So, the word on the street is, I am pretty miserable at making DVD menus. I can do them, they won’t be very entertaining, and it’ll take me a week to complete one menu, but I can do them. Recently, while going through some of my daily forums and sites, I ran across a post that caught my eye on DVinfo.net. It was by Jon Geddes, from Precomposed.com, and he was advertising his website that sells motion DVD menu templates that are fully customizable. I was immediately attracted. As soon as I saw the first preview, I was blown away. These menus are pretty slick. Each motion menu has its own theme, and has very clean and fluid transitions in between each menu: main menu, scene selection menu, & bonus content menu. I consider myself pretty good at After Effects, and I could probably make these menus myself with ALOT of time and creativity, MAYBE. But, with my very limited knowledge in DVD authoring and motion menus with transitions and such, there is no way this entire process would be possible. The whole package, with compositions matching various settings, (NTSC, PAL, HD, SD) and each comp singled out into a precomposed timeline, which is dynamically linked to an entirely different project, which takes the video & audio assets from a specified folder, is just crazy.
You can customize anything in the project to make it your own, colors and fonts being the main attraction for most when viewing a DVD menu. And if your good enough at AE, the customization has no limits, such as the camera move, or adding new elements like particles or lens flares. The sound effects that come with the menu are pretty cool. They ‘whoosh’ and ‘flutter’ to the items on screen. And, if you pay close enough attention, there is a bit of panning going on as well, i.e. if the big title flies by the camera from the left, the ‘whoosh’ will come slightly more from the left speaker, making it seem as though it really is coming from your left.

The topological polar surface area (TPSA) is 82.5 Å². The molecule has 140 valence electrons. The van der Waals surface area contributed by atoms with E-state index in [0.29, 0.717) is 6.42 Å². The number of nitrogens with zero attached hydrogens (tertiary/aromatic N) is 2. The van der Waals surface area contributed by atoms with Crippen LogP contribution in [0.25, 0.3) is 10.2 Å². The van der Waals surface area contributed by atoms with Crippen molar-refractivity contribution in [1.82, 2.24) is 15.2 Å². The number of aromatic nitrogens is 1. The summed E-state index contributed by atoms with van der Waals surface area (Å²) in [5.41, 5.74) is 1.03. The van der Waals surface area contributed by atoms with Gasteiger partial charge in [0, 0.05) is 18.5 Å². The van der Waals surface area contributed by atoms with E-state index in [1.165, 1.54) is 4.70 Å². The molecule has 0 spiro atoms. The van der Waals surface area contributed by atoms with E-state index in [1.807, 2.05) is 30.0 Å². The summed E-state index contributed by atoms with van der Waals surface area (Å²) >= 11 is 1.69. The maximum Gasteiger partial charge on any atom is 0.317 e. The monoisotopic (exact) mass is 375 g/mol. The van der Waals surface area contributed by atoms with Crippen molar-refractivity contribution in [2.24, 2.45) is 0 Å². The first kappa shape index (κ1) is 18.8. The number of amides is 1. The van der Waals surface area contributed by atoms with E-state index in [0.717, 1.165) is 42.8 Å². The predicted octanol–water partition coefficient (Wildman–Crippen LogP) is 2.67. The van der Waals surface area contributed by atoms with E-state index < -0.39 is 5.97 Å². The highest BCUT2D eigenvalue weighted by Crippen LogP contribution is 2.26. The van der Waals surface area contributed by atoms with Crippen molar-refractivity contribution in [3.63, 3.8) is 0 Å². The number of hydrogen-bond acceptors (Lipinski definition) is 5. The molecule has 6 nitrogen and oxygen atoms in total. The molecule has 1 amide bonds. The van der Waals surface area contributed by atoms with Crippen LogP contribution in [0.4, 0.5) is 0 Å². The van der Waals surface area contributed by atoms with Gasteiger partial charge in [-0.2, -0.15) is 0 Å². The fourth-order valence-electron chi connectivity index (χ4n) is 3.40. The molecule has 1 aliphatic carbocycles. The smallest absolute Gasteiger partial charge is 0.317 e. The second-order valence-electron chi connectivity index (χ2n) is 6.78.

When first unzipping the downloaded file, it might seem a little overwhelming. There are tons of folders and files with loads of content, each serving an individual purpose somewhere down the road, whether that purpose is animating, adding audio, authoring, dynamically linking, etc. But, Jon has some great video tutorials that walk you through every aspect of creating an epic motion menu. I had to refer to these tutorials multiple times during the entire process, especially during the Encore build process. I’ve never seen so many assets and dynamic links and pickwhips in one project.
The only downfall to motion menus is that after each menu transition, there is a slight ‘pause’ before kicking in the actual menu with buttons and navigation. This is not a problem for the video, as it is almost unnoticeable, but the audio track pauses and turns out to be very annoying after traveling from menu to menu, several times. The problem is not with the Precomposed Motion Menu Templates, but a problem with DVD authoring in general. Most DVD’s that you watch have that ‘pause’ after the transitions, but it is very well hidden. I would suggest fading out the audio after each transition, and then back up immediately once the actual menu starts. This will make for a more fluid transition into menus. The ‘pause’ is still there, but not as sudden. I wish there was a way to overlay an audio track over the entire motion menu, and have that play throughout. Except, that concept is, well…impossible, as the laser can only read one certain point on a disk at a time, so you must specify what audio you want under the video. Oh well.
The particular motion menu that I purchased was “White Wedding.” A project specifically designed for wedding DVD’s, and inspired by international award winning cinematographer, Ray Roman. The project also comes with a DVD cover insert, as well as a DVD disk label photoshop file to match your motion menu. I must say, this motion menu has everything you need to make the presentation of your wedding movie extravagant. I mean, nowadays it’s all about presentation. If your initial presentation of the finished product is lame, your entire finished product will take that persona as well.
I think it is safe to say that this is well worth the small investment. Everyone whom I have shown this motion menu has had nothing but positive comments and praise. Keep up the good work Jon, and I can’t wait to see the next Pro Motion Menu Template from Precomposed.
Below, I have posted a customized example of the matching DVD packaging that is bundled.
Immediately after downloading, I backed up the .zip file and the unzipped folder onto a DVD-R, just in case of a hard drive failure. All content will also fit on a CD-R (700MB). The .zip file is about 18 MB, and the unzipped folder is about 60 MB.